Ann Arbor, Michigan PR Firm &Blogging &Business and Economy &Business of PR &Corporate Communications &Leadership &Marketing &Public Relations Tools &Social Media &Technology PR Insights 24 Mar 2009 04:26 pm
“What’s on your mind”? With this simple query that appears on the front page of Facebook profiles, Facebook has thrown down the gauntlet. CEO Mark Zuckerberg has had Twitter on his mind for a while now, and struck back at the up-and-coming social networking site two weeks ago. The much anticipated and incredibly hyped Facebook profile changes appeared on browsers everywhere on March 13. How BIG were these changes? As you can see here, the evolution of Facebook’s façade earned Zuckerberg an invite to appear on Oprah. Clearly, dorm room tech geeks aren’t the only ones noticing the social media frenzy.
Where’s all this buzz coming from? Well, Zuckerberg’s changes mark the latest chapter in the clash between Facebook and Twitter. Twitter has built its reputation on simplicity since CEO Evan Williams launched the site in 2006. Zuckerberg threw subtleties aside when he joined the 6 million on Twitter with a username of his own (thezuckerberg), apparently researching the micro-blog from the inside. (For those scoring at home, add “Espionage” to the list of professions social media has transformed.) The most obvious examples of Facebook’s robbery: When users sign on to Twitter they are greeted with the eerily coincidental question, “What are you doing?”. Facebook’s revamped look helps companies develop a presence on the site beyond the traditional “Fan Pages”. With Facebook’s improved business-oriented functionality, look for Facebook’s membership to spike in the upcoming months.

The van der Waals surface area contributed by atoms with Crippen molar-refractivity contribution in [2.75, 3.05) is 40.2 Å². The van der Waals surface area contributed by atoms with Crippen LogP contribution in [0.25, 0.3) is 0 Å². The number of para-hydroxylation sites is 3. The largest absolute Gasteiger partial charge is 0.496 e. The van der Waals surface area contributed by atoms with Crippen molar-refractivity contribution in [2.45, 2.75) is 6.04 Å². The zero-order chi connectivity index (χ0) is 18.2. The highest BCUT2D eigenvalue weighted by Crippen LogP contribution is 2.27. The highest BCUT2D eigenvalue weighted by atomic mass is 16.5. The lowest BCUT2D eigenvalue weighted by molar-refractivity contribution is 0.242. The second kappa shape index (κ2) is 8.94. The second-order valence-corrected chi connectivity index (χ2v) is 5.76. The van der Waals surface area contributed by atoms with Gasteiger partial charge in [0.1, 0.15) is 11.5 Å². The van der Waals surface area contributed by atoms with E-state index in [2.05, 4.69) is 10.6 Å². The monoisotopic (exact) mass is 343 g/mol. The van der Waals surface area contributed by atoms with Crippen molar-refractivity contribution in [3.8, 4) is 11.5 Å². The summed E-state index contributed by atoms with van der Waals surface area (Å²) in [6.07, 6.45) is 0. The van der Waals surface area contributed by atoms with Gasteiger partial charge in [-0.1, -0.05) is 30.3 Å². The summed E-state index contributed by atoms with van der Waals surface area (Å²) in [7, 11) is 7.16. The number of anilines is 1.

In the past six months, Twitter has really found its stride attracting celebrities, musicians, politicians, professional athletes, news agencies, businesses, and even President Barack Obama (username: BarackObama). This diverse, informational, and entertaining Twitter population was growing so much (752% In the last year!!) that Facebook looked to purchase the site last year to the tune of $500million in stock. Twitter and Williams rebuffed the offer, proclaiming that “Twitter is just getting started”. Facebook’s offer and subsequent rejection is even more astounding when you discover that Twitter is not a revenue-generating machine. Perhaps these are the changes Williams’ and his team foresee.